# Why is the default for inserting an image like this [![enter image description here][1]][1] [duplicate]

This question already has an answer here:

Whenever you use the button above the edit text area on SO for inserting an image in a post it adds this (as well as a stack.imgur link below)

[![enter image description here][1]][1]


Why does it insert it like that instead of:

![enter image description here][1]


The extra brackets and [1] are kind of pointless, no? Looks odd and there doesn't seem to be anyone else commenting on it on here.

Also, I see so many posts that completely ignore the "enter image description here" (found this related post) and plenty of others that somehow manage to upload an image without using the exclamation mark ! to make the image appear inline. Why does this happen so often if it defaults to showing the image inline? (e.g. this post originally did not use the exclamation mark even though it should have — presumably the poster deleted it… but why? Maybe they were confused by the excess brackets in the insertion above?)

Also, many posters don't seem to be aware that you can easily adjust the size of the image by appending an "l" or "m" etc to the end of the image link (before the path extension). Maybe if there was a note about it in the side menu if it detects someone has inserted an image — although seems unlikely people would notice that.

## marked as duplicate by Mr Lister, peterh, HaveNoDisplayName, Darren Sweeney, Robert LongsonJun 7 '18 at 10:37

This question has been asked before and already has an answer. If those answers do not fully address your question, please ask a new question.

• – honk Jun 6 '18 at 6:36
• Oh… -1 for Stack Overflow's search bar – shim Jun 6 '18 at 14:37
• BTW: If you are editing to make the displayed image be a lower resolution one (e.g. by adding l or m to the URL), then please leave the actual clickable link as a link to the full resolution version rather than the lower resolution one. This requires creating an additional URL, not just changing the current URL. For example, [![enter image description here][1]][1] becomes [![enter image description here][1]][2], with the 2: URL being the original, full resolution. – Makyen Jun 7 '18 at 2:16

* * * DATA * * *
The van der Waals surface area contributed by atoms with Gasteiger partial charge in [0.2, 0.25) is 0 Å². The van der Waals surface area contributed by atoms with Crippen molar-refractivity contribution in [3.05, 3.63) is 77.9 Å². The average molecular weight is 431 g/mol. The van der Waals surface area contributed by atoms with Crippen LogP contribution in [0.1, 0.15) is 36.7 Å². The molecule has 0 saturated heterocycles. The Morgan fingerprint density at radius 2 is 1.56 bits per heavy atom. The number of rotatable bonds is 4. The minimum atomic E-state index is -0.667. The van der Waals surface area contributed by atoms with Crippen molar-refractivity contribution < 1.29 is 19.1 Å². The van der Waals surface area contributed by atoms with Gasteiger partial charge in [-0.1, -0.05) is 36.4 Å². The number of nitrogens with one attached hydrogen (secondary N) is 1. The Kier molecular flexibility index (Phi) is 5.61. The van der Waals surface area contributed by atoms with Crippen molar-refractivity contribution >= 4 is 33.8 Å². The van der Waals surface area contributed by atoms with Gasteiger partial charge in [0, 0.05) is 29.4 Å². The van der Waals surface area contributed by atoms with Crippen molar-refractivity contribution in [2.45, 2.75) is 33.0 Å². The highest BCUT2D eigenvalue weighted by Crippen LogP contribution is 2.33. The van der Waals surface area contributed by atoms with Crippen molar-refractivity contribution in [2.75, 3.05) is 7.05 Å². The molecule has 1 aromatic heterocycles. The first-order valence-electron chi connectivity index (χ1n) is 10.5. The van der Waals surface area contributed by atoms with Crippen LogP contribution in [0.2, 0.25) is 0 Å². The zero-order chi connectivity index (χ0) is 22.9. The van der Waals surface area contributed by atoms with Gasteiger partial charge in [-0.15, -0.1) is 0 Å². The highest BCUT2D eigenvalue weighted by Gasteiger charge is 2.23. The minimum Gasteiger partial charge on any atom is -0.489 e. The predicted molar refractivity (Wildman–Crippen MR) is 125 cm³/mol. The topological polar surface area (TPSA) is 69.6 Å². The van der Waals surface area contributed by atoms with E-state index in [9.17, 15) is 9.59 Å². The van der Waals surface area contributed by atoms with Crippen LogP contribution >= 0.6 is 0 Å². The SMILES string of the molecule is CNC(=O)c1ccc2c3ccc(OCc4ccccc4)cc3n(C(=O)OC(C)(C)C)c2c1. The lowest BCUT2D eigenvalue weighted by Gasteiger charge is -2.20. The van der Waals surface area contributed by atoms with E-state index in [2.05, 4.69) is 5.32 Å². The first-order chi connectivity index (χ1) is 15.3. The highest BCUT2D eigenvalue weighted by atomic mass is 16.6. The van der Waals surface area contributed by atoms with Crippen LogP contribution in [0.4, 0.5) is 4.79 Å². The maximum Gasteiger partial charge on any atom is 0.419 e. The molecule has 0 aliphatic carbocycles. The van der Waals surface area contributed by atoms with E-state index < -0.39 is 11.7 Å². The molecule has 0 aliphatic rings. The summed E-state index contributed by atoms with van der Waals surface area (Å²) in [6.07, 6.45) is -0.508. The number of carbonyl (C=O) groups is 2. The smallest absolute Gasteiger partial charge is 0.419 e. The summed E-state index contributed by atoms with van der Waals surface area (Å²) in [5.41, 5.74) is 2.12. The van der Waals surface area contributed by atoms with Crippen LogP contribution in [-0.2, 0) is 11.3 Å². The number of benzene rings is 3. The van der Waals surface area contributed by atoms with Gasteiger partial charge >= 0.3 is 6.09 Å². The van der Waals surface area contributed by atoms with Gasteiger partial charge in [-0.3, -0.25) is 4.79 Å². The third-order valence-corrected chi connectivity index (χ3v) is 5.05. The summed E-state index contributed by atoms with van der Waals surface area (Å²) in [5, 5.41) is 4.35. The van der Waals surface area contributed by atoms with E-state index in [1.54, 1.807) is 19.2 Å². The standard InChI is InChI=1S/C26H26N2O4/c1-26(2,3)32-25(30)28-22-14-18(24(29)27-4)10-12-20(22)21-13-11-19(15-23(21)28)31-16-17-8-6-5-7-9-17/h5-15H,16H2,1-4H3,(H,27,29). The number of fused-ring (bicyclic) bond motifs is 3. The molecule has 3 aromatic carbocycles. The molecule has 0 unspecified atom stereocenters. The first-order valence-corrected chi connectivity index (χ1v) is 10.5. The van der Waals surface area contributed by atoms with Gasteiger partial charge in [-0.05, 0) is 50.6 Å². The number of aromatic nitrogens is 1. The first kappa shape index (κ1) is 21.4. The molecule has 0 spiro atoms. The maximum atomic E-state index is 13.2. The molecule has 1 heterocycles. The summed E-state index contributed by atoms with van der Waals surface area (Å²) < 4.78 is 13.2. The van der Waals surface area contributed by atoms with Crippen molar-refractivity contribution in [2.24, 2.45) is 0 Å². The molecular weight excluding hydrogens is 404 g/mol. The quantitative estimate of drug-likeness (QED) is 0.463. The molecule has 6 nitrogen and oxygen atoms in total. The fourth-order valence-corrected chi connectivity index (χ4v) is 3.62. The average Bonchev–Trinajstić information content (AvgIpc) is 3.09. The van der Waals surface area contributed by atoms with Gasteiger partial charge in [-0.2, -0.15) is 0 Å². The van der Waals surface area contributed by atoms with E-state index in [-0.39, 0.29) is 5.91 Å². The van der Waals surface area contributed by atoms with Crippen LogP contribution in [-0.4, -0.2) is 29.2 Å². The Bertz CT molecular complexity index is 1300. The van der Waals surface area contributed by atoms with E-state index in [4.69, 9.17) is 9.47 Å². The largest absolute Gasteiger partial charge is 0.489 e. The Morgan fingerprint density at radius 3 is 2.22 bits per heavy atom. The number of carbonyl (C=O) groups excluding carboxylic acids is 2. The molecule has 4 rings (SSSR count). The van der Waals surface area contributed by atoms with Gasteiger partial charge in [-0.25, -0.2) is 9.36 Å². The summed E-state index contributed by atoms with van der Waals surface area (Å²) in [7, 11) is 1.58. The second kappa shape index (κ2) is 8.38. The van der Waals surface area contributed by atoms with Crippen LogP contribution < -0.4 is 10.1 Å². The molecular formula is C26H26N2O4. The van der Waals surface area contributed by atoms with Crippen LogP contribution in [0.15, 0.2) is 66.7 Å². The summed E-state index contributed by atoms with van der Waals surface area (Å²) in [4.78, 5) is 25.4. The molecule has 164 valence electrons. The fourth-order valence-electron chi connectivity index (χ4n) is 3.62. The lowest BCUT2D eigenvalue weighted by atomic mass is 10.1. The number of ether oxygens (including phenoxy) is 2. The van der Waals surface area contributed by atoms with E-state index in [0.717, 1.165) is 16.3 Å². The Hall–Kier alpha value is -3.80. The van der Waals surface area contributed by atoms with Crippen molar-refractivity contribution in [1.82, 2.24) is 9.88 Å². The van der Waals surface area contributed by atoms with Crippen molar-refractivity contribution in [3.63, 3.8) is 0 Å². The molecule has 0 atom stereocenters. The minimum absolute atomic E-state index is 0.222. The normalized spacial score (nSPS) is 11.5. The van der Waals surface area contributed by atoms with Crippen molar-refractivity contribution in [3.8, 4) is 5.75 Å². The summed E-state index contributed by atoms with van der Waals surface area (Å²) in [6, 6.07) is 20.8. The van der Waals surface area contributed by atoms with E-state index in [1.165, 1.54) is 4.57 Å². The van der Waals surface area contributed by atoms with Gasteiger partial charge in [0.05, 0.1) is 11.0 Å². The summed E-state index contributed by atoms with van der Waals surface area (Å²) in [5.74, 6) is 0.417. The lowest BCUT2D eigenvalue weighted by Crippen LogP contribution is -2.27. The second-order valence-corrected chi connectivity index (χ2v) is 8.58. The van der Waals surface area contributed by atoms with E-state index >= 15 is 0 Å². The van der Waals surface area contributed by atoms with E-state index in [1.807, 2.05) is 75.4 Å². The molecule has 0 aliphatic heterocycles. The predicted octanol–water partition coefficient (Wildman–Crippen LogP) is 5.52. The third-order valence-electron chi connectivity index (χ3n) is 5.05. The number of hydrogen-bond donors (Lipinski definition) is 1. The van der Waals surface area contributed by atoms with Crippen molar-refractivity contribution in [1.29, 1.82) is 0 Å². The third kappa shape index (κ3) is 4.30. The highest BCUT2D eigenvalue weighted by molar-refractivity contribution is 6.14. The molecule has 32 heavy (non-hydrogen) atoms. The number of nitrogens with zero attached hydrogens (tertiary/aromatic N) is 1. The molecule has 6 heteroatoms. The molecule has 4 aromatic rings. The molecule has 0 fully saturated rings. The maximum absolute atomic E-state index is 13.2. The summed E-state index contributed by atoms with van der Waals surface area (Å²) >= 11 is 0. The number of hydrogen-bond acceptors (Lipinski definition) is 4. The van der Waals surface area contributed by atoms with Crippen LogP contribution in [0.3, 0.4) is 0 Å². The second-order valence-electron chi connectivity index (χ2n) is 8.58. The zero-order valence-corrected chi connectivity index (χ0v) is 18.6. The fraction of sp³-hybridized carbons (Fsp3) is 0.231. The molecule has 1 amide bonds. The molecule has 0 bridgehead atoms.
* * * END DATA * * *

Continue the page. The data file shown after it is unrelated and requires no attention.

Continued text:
• Yea somebody mentioned that in the comments on the answer below. – shim Jun 7 '18 at 4:31

## 1 Answer

[![enter image description here][1]][1] makes the image a link to itself. This makes it easy to simply click on it to open the image itself (useful for large images that appear small in the post). I don't see any reason at all to prefer ![enter image description here][1] over it - what benefit is there from losing this convenience?

As for posts without the !, it might be new user restrictions in action. When a new user uploads an image, only the link is added to the post, without inlining it.

• Oh, had no idea but that makes a lot of sense and I wish I had realized it myself. (Looks weird though.) Also, wish I knew that earlier since I have removed it in more than a few posts. 😒New users are not allowed to post inline images? – shim Jun 6 '18 at 1:18
• It also makes it really easy to change the size of the image in the post since you can change the second 1 to a 2 and add a second line for the link that goes to the full size while using the size limiters on the 1 URL. – Catija Jun 6 '18 at 1:21
• Where does one go to learn such useful pro tips for SO? – shim Jun 6 '18 at 1:27
• @shim For the large majority SO/SE handles it for them automatically. You have to manually break the behavior for it not to work. And for those who need/want to know it, they can look up Markdown documentation (the "formatting help" link on the right when you write a post). – David Mulder Jun 6 '18 at 8:58
• @shim also see this for more info How to reduce image size on Stack Overflow – Petter Friberg Jun 6 '18 at 9:33
• Images can only be embedded by users with 10+ reputation. Shameless promotion: Since images are often abused for posting code please consider voting on my feature request and the answers there to help discourage this practice more thoroughly. – Søren D. Ptæus Jun 6 '18 at 9:36
• @shim Why, prior to determining what the reason is for something being done a certain way, would you remove something that you haven't seen causing harm and you don't know the reason for, particularly when that's the way that it's done automatically by the site? Sure, there are things that are arbitrary, but that's usually the exception rather than the rule. – Makyen Jun 7 '18 at 2:11
• It would be far more helpful if these images linked to a modal popup which contained the larger version of the image instead of navigating away from the question (which is highly discouraged in most cases) – Rory McCrossan Jun 7 '18 at 9:42